Substantial evidence is such relevant evidence as a reasonable mind might accept as adequate to support a conclusion. Murphy v. Department of Public Welfare, 85 Pa. Commonwealth Ct. 23, 480 A.2d 382 (1984).
The hearing examiner chose not to believe the testimony of Lawrence S.'s daughter, Mary Ellen Gray, a registered nurse, who testified that at the time of Lawrence S.'s admittance into Family House, he was independently mobile. Of course, it was within the hearing examiner's discretion to find Mrs. Gray's testimony not credible, since credibility and the weight to be given the evidence are determinations solely within the discretion of the fact finder. Colonial Gardens Nursing Home v. Department of Health, 34 Pa. Commonwealth Ct. 131, 382 A.2d 1273 (1978). However, the only evidence presented which would establish Lawrence S.'s immobility was the statement contained on the discharge form (i.e., holds self rigid if agitated), and the following testimony of Inspector Donnelly:*fn4
[ 125 Pa. Commw. Page 562]
Q: Did you speak at all with Mr. Larry S. on March 20th?
A: Yes, I did.
Q: Did you ask him any question?
A: Yes, I did.
Q: Do you recall what you asked him?
A: Yes, I believe I asked him to show me where the door was.
Q: And do you recall his response to that?
A: It was just inappropriate. I don't even remember what he said.
The foregoing testimony constitutes nothing more than the inspector's recollection of her discussion with Lawrence S. Moreover, this testimony is conclusory and fails to provide substantial evidence upon which to base a decision that Lawrence S. was not mobile.
When Lawrence S. was discharged from Torrence State Hospital to Family House, he was issued two documents. These documents were also introduced to the hearing examiner. The first document was a discharge
[ 125 Pa. Commw. Page 563]
form which was signed by a physician and indicated approval of Lawrence S.'s discharge from the hospital. This document contained a note which stated: "Unsteady gait, if agitated holds self rigid and need assist (sic) of one to two staff to ambulate." The second document was a physician's certificate, specifically required by the Department's PCH regulation, 55 Pa. Code § 2620.21(a) in which a physician determined that Lawrence S. did not require the services of an intermediate care facility nor a skilled nursing facility and could be adequately served in a PCH.
Family House argues that because a physician's certificate is required to be maintained by a PCH operator for each resident, and must be updated annually pursuant to 55 Pa. Code § 2620.21(a) and (b), the purpose of the certificate is to insure that only qualified residents are admitted to licensed PCH's. Thus, it is argued that the discharge certificate issued from Torrence State Hospital for Lawrence S. represented an unqualified and definitive statement by the Department that Lawrence S. was a proper resident of Family House.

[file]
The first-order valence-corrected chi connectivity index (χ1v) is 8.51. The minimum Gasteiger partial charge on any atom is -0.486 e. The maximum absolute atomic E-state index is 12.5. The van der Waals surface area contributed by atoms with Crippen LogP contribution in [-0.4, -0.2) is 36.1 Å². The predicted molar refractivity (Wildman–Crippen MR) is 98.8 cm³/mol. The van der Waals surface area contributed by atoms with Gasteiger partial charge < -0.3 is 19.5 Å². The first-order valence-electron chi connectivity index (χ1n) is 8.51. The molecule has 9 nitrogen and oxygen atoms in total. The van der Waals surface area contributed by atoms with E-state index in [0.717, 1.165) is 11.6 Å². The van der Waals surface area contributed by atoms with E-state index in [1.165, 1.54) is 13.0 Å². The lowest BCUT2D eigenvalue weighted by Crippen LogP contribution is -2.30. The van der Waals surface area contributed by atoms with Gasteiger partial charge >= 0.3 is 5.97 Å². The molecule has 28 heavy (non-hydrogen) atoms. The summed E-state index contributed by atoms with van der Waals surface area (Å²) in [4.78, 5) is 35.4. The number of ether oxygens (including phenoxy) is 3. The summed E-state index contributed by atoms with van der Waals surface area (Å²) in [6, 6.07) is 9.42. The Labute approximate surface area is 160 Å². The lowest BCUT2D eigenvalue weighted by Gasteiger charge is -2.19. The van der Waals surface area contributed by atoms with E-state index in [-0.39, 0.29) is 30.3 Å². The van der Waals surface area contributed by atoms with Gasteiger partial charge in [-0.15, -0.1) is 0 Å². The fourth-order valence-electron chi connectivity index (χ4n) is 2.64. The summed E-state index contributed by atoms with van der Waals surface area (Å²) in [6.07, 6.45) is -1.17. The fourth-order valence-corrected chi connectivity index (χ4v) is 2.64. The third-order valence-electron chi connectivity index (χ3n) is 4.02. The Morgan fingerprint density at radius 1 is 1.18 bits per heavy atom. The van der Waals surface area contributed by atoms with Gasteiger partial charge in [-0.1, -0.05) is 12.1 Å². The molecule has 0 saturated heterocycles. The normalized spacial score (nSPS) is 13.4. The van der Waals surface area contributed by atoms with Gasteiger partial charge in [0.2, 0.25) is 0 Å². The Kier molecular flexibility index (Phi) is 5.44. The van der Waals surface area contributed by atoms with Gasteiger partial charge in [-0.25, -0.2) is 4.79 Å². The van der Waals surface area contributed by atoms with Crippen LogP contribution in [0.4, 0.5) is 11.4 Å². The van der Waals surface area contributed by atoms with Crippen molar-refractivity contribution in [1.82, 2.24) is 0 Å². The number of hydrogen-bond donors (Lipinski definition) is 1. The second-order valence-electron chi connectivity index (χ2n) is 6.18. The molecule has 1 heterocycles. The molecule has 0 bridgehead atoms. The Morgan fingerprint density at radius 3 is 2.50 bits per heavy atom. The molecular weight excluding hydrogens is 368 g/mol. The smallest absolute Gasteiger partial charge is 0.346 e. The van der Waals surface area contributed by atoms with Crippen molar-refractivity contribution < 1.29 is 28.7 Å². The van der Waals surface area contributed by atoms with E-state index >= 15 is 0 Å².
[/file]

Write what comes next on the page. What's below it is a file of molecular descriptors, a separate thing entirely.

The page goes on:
The Department, on the other hand, asserts that the physician's certificate represented only that Lawrence S.'s needs could be adequately served by a PCH, not that he was a proper resident of a PCH. Moreover, the Department argues that the statement contained in the discharge form relating to Lawrence S. holding himself rigid if agitated rendered Lawrence S. immobile and, therefore, he was not a proper resident of Family House. Finally, the Department asserts that Family House had a duty to inquire of the information contained in the discharge form before Lawrence S. was admitted into the home.
As previously noted, 55 Pa. Code § 2620.21(a) requires that a physician's certificate be maintained by PCH operators for each resident. Here, a physician from
[ 125 Pa. Commw. Page 564]
Torrence Hospital made the determination that Lawrence S. could be adequately cared for in a PCH. Since the operators of Family House are not licensed health care professionals, there is no reason why they would question the representation made in the physician's certificate, nor is there any reason why they would not in good faith rely upon that representation.*fn5 In addition, if Lawrence S. did not exhibit signs of holding himself rigid and needing assistance to ambulate while in the care of Family House, the operators had no reason to believe he was not a proper resident. Likewise, if Lawrence S. never experienced such a seizure while in Family House's care, he was a proper resident of that PCH. We refuse to hold that mere speculation of what a resident "may" experience will disqualify that person as a proper resident of a PCH.
Based upon our examination of the evidence concerning Lawrence S.'s mobility, we find that substantial evidence does not support the Department's conclusion that Lawrence S. was neither independently nor semi-mobile.
[ 125 Pa. Commw. Page 565]
We note that this conclusion effectively negates two of the Department's three grounds for refusing Family House's license. Of course, the Department may deny a license for even a single violation of one of its licensure regulations. Pine Haven Residential Care Home v. Department of Public Welfare, 99 Pa. Commonwealth Ct. 1, 512 A.2d 59 (1986) (emphasis added). Accordingly, Family House's license could be denied simply for its failure to make available Lawrence S.'s records or its failure to inform the Department of Lawrence S.'s presence.
We, therefore, vacate the Department's decision and remand the record to the Department so that it may reconsider whether the circumstances surrounding Family House's failure to disclose the presence of Lawrence S. constituted an act of omission or an act of commission, and to then conclude whether this single violation is sufficient to deny Family House's license.
And Now, this 3rd day of May, 1989, the order of the Pennsylvania Department of Public Welfare in the above-captioned matter is vacated and the record is remanded for further findings consistent with this opinion.
Vacated and remanded.